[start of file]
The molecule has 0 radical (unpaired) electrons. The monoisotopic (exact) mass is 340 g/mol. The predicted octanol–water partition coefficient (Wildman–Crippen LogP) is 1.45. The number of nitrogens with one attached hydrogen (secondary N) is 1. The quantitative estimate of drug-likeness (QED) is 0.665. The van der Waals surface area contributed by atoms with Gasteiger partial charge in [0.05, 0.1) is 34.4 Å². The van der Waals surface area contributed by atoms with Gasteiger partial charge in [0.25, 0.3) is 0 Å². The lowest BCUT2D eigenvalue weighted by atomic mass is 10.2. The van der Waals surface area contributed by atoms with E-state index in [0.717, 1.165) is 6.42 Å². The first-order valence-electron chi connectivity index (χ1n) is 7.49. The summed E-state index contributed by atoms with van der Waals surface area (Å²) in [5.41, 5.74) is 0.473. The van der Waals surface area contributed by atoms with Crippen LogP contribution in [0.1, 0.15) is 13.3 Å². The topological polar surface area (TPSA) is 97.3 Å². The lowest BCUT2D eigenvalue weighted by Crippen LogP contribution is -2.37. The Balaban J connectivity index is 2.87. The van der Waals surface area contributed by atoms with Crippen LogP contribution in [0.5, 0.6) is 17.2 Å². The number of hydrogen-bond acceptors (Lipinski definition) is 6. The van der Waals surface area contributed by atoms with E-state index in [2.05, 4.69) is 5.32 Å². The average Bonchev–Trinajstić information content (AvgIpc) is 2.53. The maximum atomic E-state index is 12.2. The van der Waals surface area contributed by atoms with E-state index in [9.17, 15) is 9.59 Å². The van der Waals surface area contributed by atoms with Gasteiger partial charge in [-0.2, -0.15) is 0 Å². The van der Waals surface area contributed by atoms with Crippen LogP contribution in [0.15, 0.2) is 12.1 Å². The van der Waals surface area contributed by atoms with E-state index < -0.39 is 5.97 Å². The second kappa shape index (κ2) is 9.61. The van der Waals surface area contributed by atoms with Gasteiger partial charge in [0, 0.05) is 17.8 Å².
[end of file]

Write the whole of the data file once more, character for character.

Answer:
The molecule has 0 radical (unpaired) electrons. The monoisotopic (exact) mass is 340 g/mol. The predicted octanol–water partition coefficient (Wildman–Crippen LogP) is 1.45. The number of nitrogens with one attached hydrogen (secondary N) is 1. The quantitative estimate of drug-likeness (QED) is 0.665. The van der Waals surface area contributed by atoms with Gasteiger partial charge in [0.05, 0.1) is 34.4 Å². The van der Waals surface area contributed by atoms with Gasteiger partial charge in [0.25, 0.3) is 0 Å². The lowest BCUT2D eigenvalue weighted by atomic mass is 10.2. The van der Waals surface area contributed by atoms with E-state index in [0.717, 1.165) is 6.42 Å². The first-order valence-electron chi connectivity index (χ1n) is 7.49. The summed E-state index contributed by atoms with van der Waals surface area (Å²) in [5.41, 5.74) is 0.473. The van der Waals surface area contributed by atoms with Crippen LogP contribution in [0.1, 0.15) is 13.3 Å². The topological polar surface area (TPSA) is 97.3 Å². The lowest BCUT2D eigenvalue weighted by Crippen LogP contribution is -2.37. The Balaban J connectivity index is 2.87. The van der Waals surface area contributed by atoms with Crippen LogP contribution in [0.5, 0.6) is 17.2 Å². The number of hydrogen-bond acceptors (Lipinski definition) is 6. The van der Waals surface area contributed by atoms with E-state index in [2.05, 4.69) is 5.32 Å². The average Bonchev–Trinajstić information content (AvgIpc) is 2.53. The maximum atomic E-state index is 12.2. The van der Waals surface area contributed by atoms with E-state index in [9.17, 15) is 9.59 Å². The van der Waals surface area contributed by atoms with Gasteiger partial charge in [-0.2, -0.15) is 0 Å². The van der Waals surface area contributed by atoms with Crippen LogP contribution in [0.15, 0.2) is 12.1 Å². The van der Waals surface area contributed by atoms with E-state index < -0.39 is 5.97 Å². The second kappa shape index (κ2) is 9.61. The van der Waals surface area contributed by atoms with Gasteiger partial charge in [0, 0.05) is 17.8 Å².